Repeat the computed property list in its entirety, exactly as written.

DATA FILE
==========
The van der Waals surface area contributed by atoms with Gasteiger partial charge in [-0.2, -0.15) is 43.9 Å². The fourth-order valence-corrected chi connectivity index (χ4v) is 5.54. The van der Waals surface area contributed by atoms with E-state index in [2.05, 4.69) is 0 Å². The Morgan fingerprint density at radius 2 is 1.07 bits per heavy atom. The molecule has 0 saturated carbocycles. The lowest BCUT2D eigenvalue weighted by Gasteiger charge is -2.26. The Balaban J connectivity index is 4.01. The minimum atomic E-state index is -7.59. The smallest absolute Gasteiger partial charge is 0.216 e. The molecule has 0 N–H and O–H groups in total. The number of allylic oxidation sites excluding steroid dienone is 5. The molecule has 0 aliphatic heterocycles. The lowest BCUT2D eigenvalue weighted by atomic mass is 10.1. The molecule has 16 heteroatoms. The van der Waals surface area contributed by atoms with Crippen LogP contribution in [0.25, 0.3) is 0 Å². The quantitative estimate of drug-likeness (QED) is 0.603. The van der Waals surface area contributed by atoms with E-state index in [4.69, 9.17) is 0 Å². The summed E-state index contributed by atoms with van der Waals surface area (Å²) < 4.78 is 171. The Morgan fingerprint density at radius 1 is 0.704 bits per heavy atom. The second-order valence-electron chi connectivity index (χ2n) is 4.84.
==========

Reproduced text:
The van der Waals surface area contributed by atoms with Gasteiger partial charge in [-0.2, -0.15) is 43.9 Å². The fourth-order valence-corrected chi connectivity index (χ4v) is 5.54. The van der Waals surface area contributed by atoms with E-state index in [2.05, 4.69) is 0 Å². The Morgan fingerprint density at radius 2 is 1.07 bits per heavy atom. The molecule has 0 saturated carbocycles. The lowest BCUT2D eigenvalue weighted by Gasteiger charge is -2.26. The Balaban J connectivity index is 4.01. The minimum atomic E-state index is -7.59. The smallest absolute Gasteiger partial charge is 0.216 e. The molecule has 0 N–H and O–H groups in total. The number of allylic oxidation sites excluding steroid dienone is 5. The molecule has 0 aliphatic heterocycles. The lowest BCUT2D eigenvalue weighted by atomic mass is 10.1. The molecule has 16 heteroatoms. The van der Waals surface area contributed by atoms with Crippen LogP contribution in [0.25, 0.3) is 0 Å². The quantitative estimate of drug-likeness (QED) is 0.603. The van der Waals surface area contributed by atoms with E-state index in [4.69, 9.17) is 0 Å². The summed E-state index contributed by atoms with van der Waals surface area (Å²) < 4.78 is 171. The Morgan fingerprint density at radius 1 is 0.704 bits per heavy atom. The second-order valence-electron chi connectivity index (χ2n) is 4.84.